31. The other influential Soviet newspaper, Pravda, was abolished by
Russian President Yeltsin in 1991,and though it has sinceresumed operation,
its influence is negligible. Moreover, Pravda practically did not write about
the war [inChechnya] at all, according to Statys Knezys and Romanas
Sedlickas,The War in Chechnya (CollegeStation, TX: Texas A&M University

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Press, 1999), 189.


32. George Vachnadze, Secrets of Journalism in Russia (Commack, N Y :
Nova Science Publishers, 1992).
33. Abbas Malek, N m s Media and Foreign Relations (Nonvood, NJ: Ablex
Publishing, 1997), 228.
34. Marius Aleksas Lukosiunas, "Enemy, Friend or Competitor? A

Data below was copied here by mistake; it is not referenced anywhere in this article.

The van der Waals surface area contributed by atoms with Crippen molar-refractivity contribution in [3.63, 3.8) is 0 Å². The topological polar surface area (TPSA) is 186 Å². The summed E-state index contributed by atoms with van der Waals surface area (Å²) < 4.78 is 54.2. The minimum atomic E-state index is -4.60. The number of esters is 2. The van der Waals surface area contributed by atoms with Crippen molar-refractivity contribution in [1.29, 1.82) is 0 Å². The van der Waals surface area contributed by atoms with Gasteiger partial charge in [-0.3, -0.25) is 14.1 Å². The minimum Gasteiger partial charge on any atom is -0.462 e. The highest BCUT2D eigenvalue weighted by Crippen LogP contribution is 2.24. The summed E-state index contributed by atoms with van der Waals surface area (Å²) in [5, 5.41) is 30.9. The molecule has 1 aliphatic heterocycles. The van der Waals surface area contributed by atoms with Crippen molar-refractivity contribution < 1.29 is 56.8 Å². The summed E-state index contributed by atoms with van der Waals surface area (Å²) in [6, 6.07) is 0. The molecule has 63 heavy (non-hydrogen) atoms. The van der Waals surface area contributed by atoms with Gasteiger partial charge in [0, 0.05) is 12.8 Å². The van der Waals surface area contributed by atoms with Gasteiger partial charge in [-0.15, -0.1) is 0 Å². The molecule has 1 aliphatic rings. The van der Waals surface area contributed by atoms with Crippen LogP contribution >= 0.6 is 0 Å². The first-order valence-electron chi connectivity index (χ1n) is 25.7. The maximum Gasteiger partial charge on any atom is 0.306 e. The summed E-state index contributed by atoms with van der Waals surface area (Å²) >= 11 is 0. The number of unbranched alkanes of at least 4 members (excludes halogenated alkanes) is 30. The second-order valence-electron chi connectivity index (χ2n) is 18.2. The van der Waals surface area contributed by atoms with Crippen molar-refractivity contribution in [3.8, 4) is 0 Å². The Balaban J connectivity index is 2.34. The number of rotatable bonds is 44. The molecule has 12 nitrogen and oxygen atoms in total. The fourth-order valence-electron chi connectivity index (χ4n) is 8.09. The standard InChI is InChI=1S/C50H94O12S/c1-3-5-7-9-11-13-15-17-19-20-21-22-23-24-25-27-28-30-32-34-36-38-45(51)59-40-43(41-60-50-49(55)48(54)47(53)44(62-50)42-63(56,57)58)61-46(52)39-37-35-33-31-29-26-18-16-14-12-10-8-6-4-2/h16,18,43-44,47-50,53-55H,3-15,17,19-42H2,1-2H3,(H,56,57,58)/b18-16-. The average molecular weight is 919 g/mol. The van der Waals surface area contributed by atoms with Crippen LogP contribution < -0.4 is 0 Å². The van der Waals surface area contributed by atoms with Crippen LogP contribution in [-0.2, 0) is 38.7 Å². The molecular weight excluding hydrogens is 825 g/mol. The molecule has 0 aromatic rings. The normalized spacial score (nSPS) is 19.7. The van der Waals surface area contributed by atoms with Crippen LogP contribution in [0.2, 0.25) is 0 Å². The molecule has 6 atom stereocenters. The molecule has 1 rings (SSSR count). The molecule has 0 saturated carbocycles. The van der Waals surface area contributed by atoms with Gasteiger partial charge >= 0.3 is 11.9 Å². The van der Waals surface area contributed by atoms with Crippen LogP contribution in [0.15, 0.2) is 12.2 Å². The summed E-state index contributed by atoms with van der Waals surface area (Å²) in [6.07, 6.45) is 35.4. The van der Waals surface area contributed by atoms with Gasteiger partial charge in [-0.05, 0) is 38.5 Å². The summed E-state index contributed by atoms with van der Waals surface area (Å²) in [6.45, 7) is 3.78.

Content Analysis of the Christian Science Monitor and Zzvestia," in Beyond the
Cold War: Soviet and American Media Images, ed. Everett E. Dennis, George
Gerbner, and Yassen N. Zassoursky (Newbury Park, CA: Sage, 1991).
35. Klaus Krippendorff, Content Analysis: A n Introduction to its Methodology (Beverly Hills, CA: Sage, 1980).
36. Herman and Chomsky,Manufacturing Consent;Shoemaker and Reese,
Mediating the Message.
37. Freedom Forum Media Studies Center, The Media and Foreign Policy,
24.
38. As this paper was being prepared for publication,the fightingbetween
the Russian military and the Chechen rebels has erupted once again. The
situation has continued to escalate, and the outcome remains uncertain.